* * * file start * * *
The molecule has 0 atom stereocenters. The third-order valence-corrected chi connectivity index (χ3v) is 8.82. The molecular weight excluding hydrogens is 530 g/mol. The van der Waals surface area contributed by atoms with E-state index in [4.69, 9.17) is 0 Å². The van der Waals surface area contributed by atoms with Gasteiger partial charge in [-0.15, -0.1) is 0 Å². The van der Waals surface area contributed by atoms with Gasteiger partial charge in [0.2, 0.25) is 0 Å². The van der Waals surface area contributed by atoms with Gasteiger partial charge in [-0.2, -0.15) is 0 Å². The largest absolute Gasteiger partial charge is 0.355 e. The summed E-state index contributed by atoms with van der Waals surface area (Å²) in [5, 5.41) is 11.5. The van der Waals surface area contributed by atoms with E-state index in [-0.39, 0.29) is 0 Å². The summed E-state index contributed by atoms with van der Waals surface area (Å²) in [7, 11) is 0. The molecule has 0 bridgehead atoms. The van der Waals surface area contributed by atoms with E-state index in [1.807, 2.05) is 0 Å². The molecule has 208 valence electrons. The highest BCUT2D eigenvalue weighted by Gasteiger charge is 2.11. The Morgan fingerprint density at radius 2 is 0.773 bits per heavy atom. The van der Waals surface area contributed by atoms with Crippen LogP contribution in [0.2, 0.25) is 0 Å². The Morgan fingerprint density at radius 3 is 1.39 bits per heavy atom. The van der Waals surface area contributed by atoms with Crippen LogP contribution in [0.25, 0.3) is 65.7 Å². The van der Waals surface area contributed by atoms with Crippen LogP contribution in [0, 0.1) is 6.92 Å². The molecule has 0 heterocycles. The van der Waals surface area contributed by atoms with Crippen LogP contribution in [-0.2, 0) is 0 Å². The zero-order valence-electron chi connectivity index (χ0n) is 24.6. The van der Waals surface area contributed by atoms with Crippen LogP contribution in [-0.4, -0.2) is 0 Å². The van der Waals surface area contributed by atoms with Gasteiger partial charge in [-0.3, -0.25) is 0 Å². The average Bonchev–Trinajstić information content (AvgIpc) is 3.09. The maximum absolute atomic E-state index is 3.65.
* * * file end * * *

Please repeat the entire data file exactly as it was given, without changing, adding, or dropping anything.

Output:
The molecule has 0 atom stereocenters. The third-order valence-corrected chi connectivity index (χ3v) is 8.82. The molecular weight excluding hydrogens is 530 g/mol. The van der Waals surface area contributed by atoms with E-state index in [4.69, 9.17) is 0 Å². The van der Waals surface area contributed by atoms with Gasteiger partial charge in [-0.15, -0.1) is 0 Å². The van der Waals surface area contributed by atoms with Gasteiger partial charge in [0.2, 0.25) is 0 Å². The van der Waals surface area contributed by atoms with Gasteiger partial charge in [-0.2, -0.15) is 0 Å². The largest absolute Gasteiger partial charge is 0.355 e. The summed E-state index contributed by atoms with van der Waals surface area (Å²) in [5, 5.41) is 11.5. The van der Waals surface area contributed by atoms with E-state index in [-0.39, 0.29) is 0 Å². The summed E-state index contributed by atoms with van der Waals surface area (Å²) in [7, 11) is 0. The molecule has 0 bridgehead atoms. The van der Waals surface area contributed by atoms with E-state index in [1.807, 2.05) is 0 Å². The molecule has 208 valence electrons. The highest BCUT2D eigenvalue weighted by Gasteiger charge is 2.11. The Morgan fingerprint density at radius 2 is 0.773 bits per heavy atom. The van der Waals surface area contributed by atoms with Crippen LogP contribution in [0.2, 0.25) is 0 Å². The Morgan fingerprint density at radius 3 is 1.39 bits per heavy atom. The van der Waals surface area contributed by atoms with Crippen LogP contribution in [0.25, 0.3) is 65.7 Å². The van der Waals surface area contributed by atoms with Crippen LogP contribution in [0, 0.1) is 6.92 Å². The molecule has 0 heterocycles. The van der Waals surface area contributed by atoms with Crippen LogP contribution in [-0.2, 0) is 0 Å². The zero-order valence-electron chi connectivity index (χ0n) is 24.6. The van der Waals surface area contributed by atoms with Crippen LogP contribution in [-0.4, -0.2) is 0 Å². The van der Waals surface area contributed by atoms with Gasteiger partial charge in [-0.3, -0.25) is 0 Å². The average Bonchev–Trinajstić information content (AvgIpc) is 3.09. The maximum absolute atomic E-state index is 3.65.